Calling all Plant Lovers!


I wanted to hop on here and talk about some things I have been learning lately, in case I have some plant lovers who check out my site!

I have always loved plants as accent in my home and for their air purifying abilities, however in my younger years buying plants was like buying milk. I would pick up a cute plant and within a few weeks or months, it's dead and time to buy a new one. I felt like that was normal! Eventually I found snake plants and pothos. I recently learned the name of my pothos. I have cared for these two types of plants successfully for many years. They grow, I re-pot babies and now they're practically all over my house. Anyway, if you love plants and you suffered like I did in my earlier years, go with one of these types! Easy care, low death rate (haha) and they're beautiful!

Fast forward to my early thirties, I found a lady on Facebook Marketplace selling Monstera, Pilea and Elephant Ear, so my botanical loving side decided to purchase a few of her starters. It has been over a month since these little guys have been in my care and recently I noticed a moldy appearance on the top of the soil of all six of these plants. So, I am thinking I need a "fungicide" spray? Luckily, I chose to take my Pilea with me on this trip for help from someone with better knowledge than I on plant care. I felt like I was taking one of my kids to a check up.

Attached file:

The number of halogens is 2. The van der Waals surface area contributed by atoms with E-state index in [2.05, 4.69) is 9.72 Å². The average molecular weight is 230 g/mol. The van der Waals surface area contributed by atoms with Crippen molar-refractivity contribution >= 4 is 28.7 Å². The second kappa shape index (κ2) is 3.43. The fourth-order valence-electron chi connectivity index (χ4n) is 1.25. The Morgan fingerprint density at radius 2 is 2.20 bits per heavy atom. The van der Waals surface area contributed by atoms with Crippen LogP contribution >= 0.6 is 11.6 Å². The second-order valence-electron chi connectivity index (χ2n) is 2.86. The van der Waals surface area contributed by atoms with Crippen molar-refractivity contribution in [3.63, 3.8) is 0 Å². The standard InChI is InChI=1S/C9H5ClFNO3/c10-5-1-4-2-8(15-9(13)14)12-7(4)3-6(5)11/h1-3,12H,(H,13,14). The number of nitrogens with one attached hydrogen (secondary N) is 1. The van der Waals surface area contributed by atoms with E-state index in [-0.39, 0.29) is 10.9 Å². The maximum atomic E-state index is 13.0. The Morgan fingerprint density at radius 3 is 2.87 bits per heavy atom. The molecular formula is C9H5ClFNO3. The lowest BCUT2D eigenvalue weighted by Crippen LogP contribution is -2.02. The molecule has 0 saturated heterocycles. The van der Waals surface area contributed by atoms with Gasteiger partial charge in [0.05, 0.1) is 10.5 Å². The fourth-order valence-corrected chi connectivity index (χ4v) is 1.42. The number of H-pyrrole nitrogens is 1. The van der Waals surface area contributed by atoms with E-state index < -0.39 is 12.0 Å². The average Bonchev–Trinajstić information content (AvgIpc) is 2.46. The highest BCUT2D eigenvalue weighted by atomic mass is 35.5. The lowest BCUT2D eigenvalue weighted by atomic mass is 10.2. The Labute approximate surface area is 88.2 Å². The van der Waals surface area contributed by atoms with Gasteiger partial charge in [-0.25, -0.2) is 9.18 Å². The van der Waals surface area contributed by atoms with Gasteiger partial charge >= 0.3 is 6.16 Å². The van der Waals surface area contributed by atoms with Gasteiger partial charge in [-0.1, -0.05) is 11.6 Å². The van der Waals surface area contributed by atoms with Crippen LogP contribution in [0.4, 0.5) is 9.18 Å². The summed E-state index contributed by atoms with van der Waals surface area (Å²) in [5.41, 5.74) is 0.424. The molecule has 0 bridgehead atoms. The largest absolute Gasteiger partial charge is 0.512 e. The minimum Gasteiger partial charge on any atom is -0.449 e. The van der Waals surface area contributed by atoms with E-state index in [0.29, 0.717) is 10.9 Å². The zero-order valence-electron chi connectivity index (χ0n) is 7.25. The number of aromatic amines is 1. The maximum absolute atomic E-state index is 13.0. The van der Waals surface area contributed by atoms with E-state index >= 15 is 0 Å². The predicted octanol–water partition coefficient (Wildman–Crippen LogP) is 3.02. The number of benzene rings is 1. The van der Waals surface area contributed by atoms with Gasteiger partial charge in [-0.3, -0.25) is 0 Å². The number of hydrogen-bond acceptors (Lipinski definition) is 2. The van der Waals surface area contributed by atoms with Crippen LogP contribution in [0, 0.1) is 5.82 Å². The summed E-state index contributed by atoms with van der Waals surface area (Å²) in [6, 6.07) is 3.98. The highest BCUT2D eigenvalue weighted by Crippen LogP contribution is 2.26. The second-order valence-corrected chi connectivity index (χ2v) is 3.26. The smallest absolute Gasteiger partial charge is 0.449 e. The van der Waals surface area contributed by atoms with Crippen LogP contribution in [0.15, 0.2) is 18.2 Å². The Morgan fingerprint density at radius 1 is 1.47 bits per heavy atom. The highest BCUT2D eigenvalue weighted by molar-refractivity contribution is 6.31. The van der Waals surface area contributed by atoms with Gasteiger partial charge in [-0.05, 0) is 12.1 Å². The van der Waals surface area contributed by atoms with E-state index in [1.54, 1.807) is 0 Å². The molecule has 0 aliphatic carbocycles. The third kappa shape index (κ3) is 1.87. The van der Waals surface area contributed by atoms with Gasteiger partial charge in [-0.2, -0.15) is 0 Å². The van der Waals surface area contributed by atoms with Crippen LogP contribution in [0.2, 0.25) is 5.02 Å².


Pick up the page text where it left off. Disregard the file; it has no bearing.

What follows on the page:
I walk into a garden center and meet just who I needed, Jennifer! Here are the main tips I learned from this woman:

1. The plant you purchase is in a pot it will thrive in for up to a year and when it is time to re-pot due to plant growth, only go one size up on your pot. I always thought the pot size meant: the bigger the pot, the bigger the plant will get, you know, like a fish in a fish tank. Wrong. Roots love being in tight spaces. Okay, lesson one learned from Jennifer.

2. When you water a plant in a pot, you should water until the water begins to run out of the bottom, let it sit for about 15 minutes and then empty the water from the tray. Never let the pot sit in water. Do this process over once the soil becomes dry again, about 2 - 4 inches deep (okay that part is common knowledge). I always left water in the tray and thought that plant could drink when it wanted to, you know, like my dogs. 

3. "Get yourself a bag of Perlite and mix in about 1 - 2 handfuls". Done. This helps with drainage and aeration! I usually throw a couple rocks in and call it a day.

I am in the process of re-potting all these lovely's and really wanted to talk about plants, but my 2 year old could give a hoot less, so why not just write about it and if it could help someone who has experienced the same issues as me, well I am glad to share the knowledge.

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